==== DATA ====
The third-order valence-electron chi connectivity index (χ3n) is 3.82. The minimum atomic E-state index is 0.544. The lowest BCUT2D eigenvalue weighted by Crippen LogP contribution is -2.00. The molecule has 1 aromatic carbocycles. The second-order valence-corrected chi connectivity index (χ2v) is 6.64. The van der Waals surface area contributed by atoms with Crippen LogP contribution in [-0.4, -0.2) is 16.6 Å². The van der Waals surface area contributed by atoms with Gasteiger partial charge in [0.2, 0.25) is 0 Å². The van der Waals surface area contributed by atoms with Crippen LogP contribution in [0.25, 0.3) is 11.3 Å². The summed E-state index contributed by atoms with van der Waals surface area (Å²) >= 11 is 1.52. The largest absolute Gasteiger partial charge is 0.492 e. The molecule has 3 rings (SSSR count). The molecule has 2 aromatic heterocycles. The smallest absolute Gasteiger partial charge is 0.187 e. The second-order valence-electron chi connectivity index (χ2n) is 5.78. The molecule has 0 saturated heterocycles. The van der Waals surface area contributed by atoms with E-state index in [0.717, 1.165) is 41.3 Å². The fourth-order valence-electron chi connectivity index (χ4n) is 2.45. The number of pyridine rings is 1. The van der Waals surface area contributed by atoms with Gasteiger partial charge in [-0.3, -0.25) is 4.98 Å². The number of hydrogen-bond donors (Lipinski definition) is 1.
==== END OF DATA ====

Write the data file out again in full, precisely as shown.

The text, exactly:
The third-order valence-electron chi connectivity index (χ3n) is 3.82. The minimum atomic E-state index is 0.544. The lowest BCUT2D eigenvalue weighted by Crippen LogP contribution is -2.00. The molecule has 1 aromatic carbocycles. The second-order valence-corrected chi connectivity index (χ2v) is 6.64. The van der Waals surface area contributed by atoms with Crippen LogP contribution in [-0.4, -0.2) is 16.6 Å². The van der Waals surface area contributed by atoms with Gasteiger partial charge in [0.2, 0.25) is 0 Å². The van der Waals surface area contributed by atoms with Crippen LogP contribution in [0.25, 0.3) is 11.3 Å². The summed E-state index contributed by atoms with van der Waals surface area (Å²) >= 11 is 1.52. The largest absolute Gasteiger partial charge is 0.492 e. The molecule has 3 rings (SSSR count). The molecule has 2 aromatic heterocycles. The smallest absolute Gasteiger partial charge is 0.187 e. The second-order valence-electron chi connectivity index (χ2n) is 5.78. The molecule has 0 saturated heterocycles. The van der Waals surface area contributed by atoms with E-state index in [0.717, 1.165) is 41.3 Å². The fourth-order valence-electron chi connectivity index (χ4n) is 2.45. The number of pyridine rings is 1. The van der Waals surface area contributed by atoms with Gasteiger partial charge in [-0.3, -0.25) is 4.98 Å². The number of hydrogen-bond donors (Lipinski definition) is 1.